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This Positive Life: An Interview With Anthony Castro and Frank Lopez

February 1, 2011

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Bonnie Goldman: So when you say your family, whom did you tell?

Frank Lopez: My mother and my father. And there was a lot of crying.

Bonnie Goldman: They were in Florida? In Miami?

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Frank Lopez: In Miami, yes.

Bonnie Goldman: Had they already accepted that you were gay? Or they didn't know?

Frank Lopez: Don't ask, don't tell.

Bonnie Goldman: OK. Suspected.

Frank Lopez: Yeah. With the confirmation that I was HIV positive, well, they put two and two together.

In any event, there were so many tragedies that were going on in my life; I really didn't have much of a chance to absorb my own condition. Because a month later, my father would have a stroke that almost cost him his life. Then he would have renal failure. And of course, he's back to smoking and drinking right now, driving everyone crazy. So we know he's fine. But then a month after that, my uncle would be diagnosed with cancer throughout his entire body. He was afraid for his life, and I needed to show everyone that if I was OK that they would be OK. So it was yet another way for me to channel what I was going through.

"I started to notice something. That by sharing my own experiences, I was helping other people. When I saw the confidence start to build in them, it gave me confidence. This is an affirmation for me."

-- Frank Lopez

I started to notice something. That by sharing my own experiences, I was helping other people. When I saw the confidence start to build in them, it gave me confidence. This is an affirmation for me.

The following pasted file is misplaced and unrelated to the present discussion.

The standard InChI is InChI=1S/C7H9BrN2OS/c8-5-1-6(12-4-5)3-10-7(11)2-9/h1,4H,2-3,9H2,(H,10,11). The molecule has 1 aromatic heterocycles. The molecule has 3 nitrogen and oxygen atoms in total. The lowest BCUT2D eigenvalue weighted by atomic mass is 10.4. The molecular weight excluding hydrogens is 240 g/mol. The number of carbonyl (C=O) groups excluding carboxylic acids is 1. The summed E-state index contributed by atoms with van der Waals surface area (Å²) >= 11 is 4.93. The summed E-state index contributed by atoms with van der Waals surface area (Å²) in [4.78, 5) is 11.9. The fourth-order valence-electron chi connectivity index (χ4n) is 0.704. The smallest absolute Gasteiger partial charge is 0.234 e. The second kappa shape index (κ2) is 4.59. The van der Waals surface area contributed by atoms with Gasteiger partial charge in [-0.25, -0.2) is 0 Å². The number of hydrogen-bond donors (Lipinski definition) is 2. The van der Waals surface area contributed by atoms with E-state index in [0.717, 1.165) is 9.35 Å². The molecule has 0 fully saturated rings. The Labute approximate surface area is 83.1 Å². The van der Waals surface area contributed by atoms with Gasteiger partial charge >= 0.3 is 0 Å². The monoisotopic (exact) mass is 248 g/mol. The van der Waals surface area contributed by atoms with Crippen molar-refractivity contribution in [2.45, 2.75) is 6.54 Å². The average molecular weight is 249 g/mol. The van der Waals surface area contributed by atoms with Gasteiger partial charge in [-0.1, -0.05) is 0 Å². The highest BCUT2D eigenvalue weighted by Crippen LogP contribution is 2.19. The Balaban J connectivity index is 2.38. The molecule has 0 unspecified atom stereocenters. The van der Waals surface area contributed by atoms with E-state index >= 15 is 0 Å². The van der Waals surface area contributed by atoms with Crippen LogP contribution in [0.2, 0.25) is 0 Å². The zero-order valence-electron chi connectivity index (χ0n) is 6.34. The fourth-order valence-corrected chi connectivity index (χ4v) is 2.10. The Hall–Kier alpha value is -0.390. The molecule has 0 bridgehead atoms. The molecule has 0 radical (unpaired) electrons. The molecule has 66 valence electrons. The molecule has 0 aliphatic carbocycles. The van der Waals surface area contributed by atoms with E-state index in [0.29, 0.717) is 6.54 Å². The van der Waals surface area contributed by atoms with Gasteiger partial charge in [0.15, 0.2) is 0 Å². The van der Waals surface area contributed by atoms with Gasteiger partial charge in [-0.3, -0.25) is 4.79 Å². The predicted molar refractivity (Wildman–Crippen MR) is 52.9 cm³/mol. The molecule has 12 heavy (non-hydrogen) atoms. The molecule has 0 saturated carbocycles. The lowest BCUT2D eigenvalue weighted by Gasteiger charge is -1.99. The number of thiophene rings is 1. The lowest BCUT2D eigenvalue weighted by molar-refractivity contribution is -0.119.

Bonnie Goldman: What was your initial CD4 and viral load?

Frank Lopez: I don't recall the initial CD4. My initial viral load was only 23,000. My CD4 got down to 312, which is nowhere near Anthony's 4. He is my miracle. He's my inspiration. But my percentage went down to 12 percent, which, by definition, is AIDS. And my viral load had gone up to half a million. I didn't need to get that far to know that, "You know what? Frank, slow down."

Bonnie Goldman: How did you find a doctor?

Frank Lopez: At the time I had private insurance through my company. I was just going to the local clinic. I had designated him as my primary care physician, and he's who I was working with. It was just happenstance. I don't think it was anything that I had really planned.

Bonnie Goldman: So it wasn't an HIV specialist.

Frank Lopez: No, he wasn't. Eventually I ended up meeting a doctor through a program here in San Francisco sponsored by the STOP AIDS Project. It was the PLUS Seminar, a two-day seminar for people who have been recently diagnosed with HIV, to basically give them the ABCs of HIV: What is available, what are their rights, what are their responsibilities, how to live a better life, how to improve the quality of your life. And I'll tell you, everything that I needed to know I learned through the STOP AIDS Project, at their PLUS Seminar. Later on it would be further enhanced by the Shanti Project, which is a nationwide organization, and their L.I.F.E. Program, which . . . Anthony and I made a 16-week commitment to improve the quality of our life. In many senses, we've been blessed. Thank you.

Bonnie Goldman: You told your parents. What was their reaction?

Frank Lopez: There was a lot of crying.

Bonnie Goldman: Did they want to share cups with you, still? Did they have any issues about that?

Frank Lopez: No. They didn't. Keeping a country between us kind of helps, in a way. And again, with all the tragedies that were going on, in a strange twist of fate it actually helped me, because it helped to take the spotlight off of me.

Bonnie Goldman: They were busy.

Frank Lopez: They were busy. You know, my dad's trying to come back from a near-death experience. And my uncle thinks he's got one foot in the grave. And I'm, like, "Hey, guys! I'm still alive!" You know?

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